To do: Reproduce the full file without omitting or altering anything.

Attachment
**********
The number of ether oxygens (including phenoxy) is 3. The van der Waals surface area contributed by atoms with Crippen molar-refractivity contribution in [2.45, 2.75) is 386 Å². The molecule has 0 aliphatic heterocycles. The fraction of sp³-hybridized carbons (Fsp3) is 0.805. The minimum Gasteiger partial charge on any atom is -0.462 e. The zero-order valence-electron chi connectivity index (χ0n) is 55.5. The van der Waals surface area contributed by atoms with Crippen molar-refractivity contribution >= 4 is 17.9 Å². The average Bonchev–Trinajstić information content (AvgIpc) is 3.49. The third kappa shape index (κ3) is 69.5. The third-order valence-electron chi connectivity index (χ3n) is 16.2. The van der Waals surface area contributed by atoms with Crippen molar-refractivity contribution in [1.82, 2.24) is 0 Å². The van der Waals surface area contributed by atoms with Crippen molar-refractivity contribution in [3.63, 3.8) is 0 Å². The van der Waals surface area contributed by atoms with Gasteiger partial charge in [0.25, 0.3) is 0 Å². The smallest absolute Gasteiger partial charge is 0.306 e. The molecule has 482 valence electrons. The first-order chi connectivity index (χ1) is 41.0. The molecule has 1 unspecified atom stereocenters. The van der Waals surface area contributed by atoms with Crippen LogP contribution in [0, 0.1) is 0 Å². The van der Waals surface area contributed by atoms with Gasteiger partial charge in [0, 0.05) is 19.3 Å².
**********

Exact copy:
The number of ether oxygens (including phenoxy) is 3. The van der Waals surface area contributed by atoms with Crippen molar-refractivity contribution in [2.45, 2.75) is 386 Å². The molecule has 0 aliphatic heterocycles. The fraction of sp³-hybridized carbons (Fsp3) is 0.805. The minimum Gasteiger partial charge on any atom is -0.462 e. The zero-order valence-electron chi connectivity index (χ0n) is 55.5. The van der Waals surface area contributed by atoms with Crippen molar-refractivity contribution >= 4 is 17.9 Å². The average Bonchev–Trinajstić information content (AvgIpc) is 3.49. The third kappa shape index (κ3) is 69.5. The third-order valence-electron chi connectivity index (χ3n) is 16.2. The van der Waals surface area contributed by atoms with Crippen molar-refractivity contribution in [1.82, 2.24) is 0 Å². The van der Waals surface area contributed by atoms with Crippen molar-refractivity contribution in [3.63, 3.8) is 0 Å². The van der Waals surface area contributed by atoms with Gasteiger partial charge in [0.25, 0.3) is 0 Å². The smallest absolute Gasteiger partial charge is 0.306 e. The molecule has 482 valence electrons. The first-order chi connectivity index (χ1) is 41.0. The molecule has 1 unspecified atom stereocenters. The van der Waals surface area contributed by atoms with Crippen LogP contribution in [0, 0.1) is 0 Å². The van der Waals surface area contributed by atoms with Gasteiger partial charge in [0, 0.05) is 19.3 Å².